Should An Owner Keep Rental Property Vacant or Tenant Occupied During the Listing Period?|
by Sparky Beardslee
This has been hotly debated for many years; whether to leave your rental property rented out to others or have the unit vacated during the listing period. You've decided to sell your investment property; a single family condominium, townhouse, or home and you don't know whether to leave it empty or keep it rented. With over 30 years of experience in this area, being a licensed real estate broker, it is my experience, leaving the property rented to others is the best a real estate broker can do to help his seller. I have found, that, most realtors prefer to have a vacant listing, as it is much easier to show, causing little in way of inconvenience, not only to the listing office, but to any realtor wanting to show the property to a prospective buyer. I will repeat, "it is convenient to the agents"; it is not in the best interest of the seller. First, when a property is "for sale" and it is vacant, you are risking the possibility of vandalism. I have seen and heard of many listings being the victim of vandalism while under the care of a listing broker. Also, the sellers entire investment is "empty" and generating no income; and while this may seem like a reasonably good idea at the start, it becomes quite burdensome after months of "no activity" while being listed on the market. As a licensed broker for nearly 30 years, I would prefer a vacant listing, but I would also like to do what is best for my client. The best you can do for your seller is to generate as much income as you can while preserving the property and making the listing available to realtors with little or no inconvenience.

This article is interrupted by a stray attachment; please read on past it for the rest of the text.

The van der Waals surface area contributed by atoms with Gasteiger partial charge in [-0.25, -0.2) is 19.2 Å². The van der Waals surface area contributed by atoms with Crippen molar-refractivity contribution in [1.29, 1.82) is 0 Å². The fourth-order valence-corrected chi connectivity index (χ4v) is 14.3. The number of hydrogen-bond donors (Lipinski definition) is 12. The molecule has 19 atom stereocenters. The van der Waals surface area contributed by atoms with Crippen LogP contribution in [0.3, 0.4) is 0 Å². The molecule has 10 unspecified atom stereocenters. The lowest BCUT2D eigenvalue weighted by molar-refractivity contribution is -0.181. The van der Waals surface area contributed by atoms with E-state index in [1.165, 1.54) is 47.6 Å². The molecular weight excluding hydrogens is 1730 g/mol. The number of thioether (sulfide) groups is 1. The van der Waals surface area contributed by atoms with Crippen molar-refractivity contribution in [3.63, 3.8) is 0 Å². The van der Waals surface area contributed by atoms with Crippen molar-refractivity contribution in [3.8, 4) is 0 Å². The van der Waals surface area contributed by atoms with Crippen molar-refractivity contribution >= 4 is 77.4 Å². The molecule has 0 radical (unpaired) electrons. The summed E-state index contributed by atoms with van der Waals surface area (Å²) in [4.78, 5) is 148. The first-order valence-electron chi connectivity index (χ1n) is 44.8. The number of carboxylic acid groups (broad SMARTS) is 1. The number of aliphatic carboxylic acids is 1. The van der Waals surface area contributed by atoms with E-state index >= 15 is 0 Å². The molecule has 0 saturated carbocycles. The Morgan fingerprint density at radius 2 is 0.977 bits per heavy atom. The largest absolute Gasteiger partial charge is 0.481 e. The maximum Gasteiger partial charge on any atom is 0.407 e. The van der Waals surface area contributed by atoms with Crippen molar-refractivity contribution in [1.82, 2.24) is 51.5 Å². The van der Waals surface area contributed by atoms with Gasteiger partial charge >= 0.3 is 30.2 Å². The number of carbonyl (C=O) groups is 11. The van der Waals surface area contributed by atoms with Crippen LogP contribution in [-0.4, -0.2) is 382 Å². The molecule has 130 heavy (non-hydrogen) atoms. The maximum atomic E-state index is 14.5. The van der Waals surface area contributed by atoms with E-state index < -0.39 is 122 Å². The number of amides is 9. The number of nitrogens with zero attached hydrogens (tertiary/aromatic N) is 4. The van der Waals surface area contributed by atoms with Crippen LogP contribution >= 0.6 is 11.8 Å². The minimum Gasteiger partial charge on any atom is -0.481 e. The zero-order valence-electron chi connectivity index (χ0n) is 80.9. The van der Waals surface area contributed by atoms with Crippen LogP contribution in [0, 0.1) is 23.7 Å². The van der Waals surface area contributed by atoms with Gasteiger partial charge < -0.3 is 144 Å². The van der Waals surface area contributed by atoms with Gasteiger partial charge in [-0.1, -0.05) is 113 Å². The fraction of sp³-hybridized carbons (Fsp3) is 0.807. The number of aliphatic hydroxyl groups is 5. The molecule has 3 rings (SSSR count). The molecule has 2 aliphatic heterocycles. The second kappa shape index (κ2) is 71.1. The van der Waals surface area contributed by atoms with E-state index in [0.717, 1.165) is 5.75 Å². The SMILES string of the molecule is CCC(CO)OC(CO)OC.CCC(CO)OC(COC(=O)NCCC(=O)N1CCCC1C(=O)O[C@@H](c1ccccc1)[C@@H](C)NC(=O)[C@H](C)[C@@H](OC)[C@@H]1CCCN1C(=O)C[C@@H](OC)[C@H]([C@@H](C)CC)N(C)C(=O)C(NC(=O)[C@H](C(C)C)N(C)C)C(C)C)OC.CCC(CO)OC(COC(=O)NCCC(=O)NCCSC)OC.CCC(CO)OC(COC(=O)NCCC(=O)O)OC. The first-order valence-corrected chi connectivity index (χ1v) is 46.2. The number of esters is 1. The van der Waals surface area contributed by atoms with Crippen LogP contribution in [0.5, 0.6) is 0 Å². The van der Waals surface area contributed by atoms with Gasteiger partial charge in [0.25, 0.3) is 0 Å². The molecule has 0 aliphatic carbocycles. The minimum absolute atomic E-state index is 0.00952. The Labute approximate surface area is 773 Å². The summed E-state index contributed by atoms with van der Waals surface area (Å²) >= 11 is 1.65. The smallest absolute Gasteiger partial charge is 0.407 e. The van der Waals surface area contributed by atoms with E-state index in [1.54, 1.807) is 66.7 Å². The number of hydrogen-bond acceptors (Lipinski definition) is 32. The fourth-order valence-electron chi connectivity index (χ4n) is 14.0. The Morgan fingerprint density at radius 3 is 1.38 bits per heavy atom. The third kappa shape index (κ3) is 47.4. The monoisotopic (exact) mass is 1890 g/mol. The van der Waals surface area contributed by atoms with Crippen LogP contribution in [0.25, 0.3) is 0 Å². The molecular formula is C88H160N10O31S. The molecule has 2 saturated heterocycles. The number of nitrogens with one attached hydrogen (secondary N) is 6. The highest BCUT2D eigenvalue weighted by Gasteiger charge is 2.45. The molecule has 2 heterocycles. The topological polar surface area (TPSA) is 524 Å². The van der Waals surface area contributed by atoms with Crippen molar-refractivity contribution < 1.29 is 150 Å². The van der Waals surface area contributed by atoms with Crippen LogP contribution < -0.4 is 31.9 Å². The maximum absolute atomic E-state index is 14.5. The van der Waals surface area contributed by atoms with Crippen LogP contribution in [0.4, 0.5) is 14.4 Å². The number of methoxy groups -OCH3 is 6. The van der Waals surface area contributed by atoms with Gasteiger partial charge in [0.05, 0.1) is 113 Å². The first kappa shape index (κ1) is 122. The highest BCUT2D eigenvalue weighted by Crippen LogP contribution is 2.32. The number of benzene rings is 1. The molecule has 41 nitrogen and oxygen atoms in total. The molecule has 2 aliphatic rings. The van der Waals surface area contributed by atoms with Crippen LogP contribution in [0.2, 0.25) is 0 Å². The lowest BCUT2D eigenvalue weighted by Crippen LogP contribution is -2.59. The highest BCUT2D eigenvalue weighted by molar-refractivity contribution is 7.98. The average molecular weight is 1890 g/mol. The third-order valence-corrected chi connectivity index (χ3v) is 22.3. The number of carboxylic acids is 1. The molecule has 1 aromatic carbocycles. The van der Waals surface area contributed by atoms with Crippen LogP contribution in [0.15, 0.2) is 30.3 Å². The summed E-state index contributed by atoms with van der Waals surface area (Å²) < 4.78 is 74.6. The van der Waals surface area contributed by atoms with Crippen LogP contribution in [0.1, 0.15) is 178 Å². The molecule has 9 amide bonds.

Here is what I have found to be a solution: a lengthy conversation with the tenant, discussing the wishes and desires of the owner to market and sell the property with the tenants occupying the unit. Letting the tenants know the owner requires their complete cooperation during the listing period and making the unit available 24/7. For this inconvenience, an addendum to the lease agreement is drafted and the tenant is given a 20% discount on his/her rent. They are to pay their rent on time as usual, and to pay the usual amount, however, 20% of the rent amount is placed into his/her deposit account each month. This will reward the tenant for cooperating fully and assure them of getting this reward only after they successfully vacate the unit after the close of escrow. A 20% discount is an aggressive discount and finds favor with most tenants and with the understanding that this discount is given in advance for their complete cooperation, a successful marketing plan to list and sell the property is increased. The property is to be, not only available, but kept clean at all times. Your tenant becomes your partner in a sense. I have successfully managed 100's of these special situations in my 30 years of managing real estate. It first became useful in the early 80's while many lending institutions were compiling foreclosures at record levels. I was in charge of their REO "real estate owned" department and was able to help carry their inventory while disposing of each and every foreclosure utilizing this strategy. While it is hard work, it is the best thing you can do for your seller. There are many reputable management companies available with this experience and training; many listed with the better business bureau, local chamber of commerce, members of the ethical internet association, etc. and practicing realtors. Interview as many reputable management companies as possible and ask your realtor for referrals. Lazarus & Co., Inc. is just one of several with the expertise to advise clients as to this option.
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